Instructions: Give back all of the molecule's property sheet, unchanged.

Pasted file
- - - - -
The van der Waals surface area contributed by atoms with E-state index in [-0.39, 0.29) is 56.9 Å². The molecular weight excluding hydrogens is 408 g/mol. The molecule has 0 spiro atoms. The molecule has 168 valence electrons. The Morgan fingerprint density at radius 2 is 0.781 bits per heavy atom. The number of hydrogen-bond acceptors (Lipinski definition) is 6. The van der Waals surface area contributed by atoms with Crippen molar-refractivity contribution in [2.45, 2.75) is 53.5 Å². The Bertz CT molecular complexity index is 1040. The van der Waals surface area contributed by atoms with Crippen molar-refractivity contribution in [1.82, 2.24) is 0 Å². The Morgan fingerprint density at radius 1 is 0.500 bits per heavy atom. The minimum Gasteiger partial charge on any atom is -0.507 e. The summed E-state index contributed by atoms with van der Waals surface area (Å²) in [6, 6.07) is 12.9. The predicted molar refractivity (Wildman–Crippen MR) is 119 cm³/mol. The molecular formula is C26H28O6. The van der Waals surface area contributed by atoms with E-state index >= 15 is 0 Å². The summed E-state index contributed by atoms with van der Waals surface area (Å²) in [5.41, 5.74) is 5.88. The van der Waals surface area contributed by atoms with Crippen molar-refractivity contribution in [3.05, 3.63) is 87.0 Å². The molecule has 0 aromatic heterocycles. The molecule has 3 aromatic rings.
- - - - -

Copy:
The van der Waals surface area contributed by atoms with E-state index in [-0.39, 0.29) is 56.9 Å². The molecular weight excluding hydrogens is 408 g/mol. The molecule has 0 spiro atoms. The molecule has 168 valence electrons. The Morgan fingerprint density at radius 2 is 0.781 bits per heavy atom. The number of hydrogen-bond acceptors (Lipinski definition) is 6. The van der Waals surface area contributed by atoms with Crippen molar-refractivity contribution in [2.45, 2.75) is 53.5 Å². The Bertz CT molecular complexity index is 1040. The van der Waals surface area contributed by atoms with Crippen molar-refractivity contribution in [1.82, 2.24) is 0 Å². The Morgan fingerprint density at radius 1 is 0.500 bits per heavy atom. The minimum Gasteiger partial charge on any atom is -0.507 e. The summed E-state index contributed by atoms with van der Waals surface area (Å²) in [6, 6.07) is 12.9. The predicted molar refractivity (Wildman–Crippen MR) is 119 cm³/mol. The molecular formula is C26H28O6. The van der Waals surface area contributed by atoms with E-state index >= 15 is 0 Å². The summed E-state index contributed by atoms with van der Waals surface area (Å²) in [5.41, 5.74) is 5.88. The van der Waals surface area contributed by atoms with Crippen molar-refractivity contribution in [3.05, 3.63) is 87.0 Å². The molecule has 0 aromatic heterocycles. The molecule has 3 aromatic rings.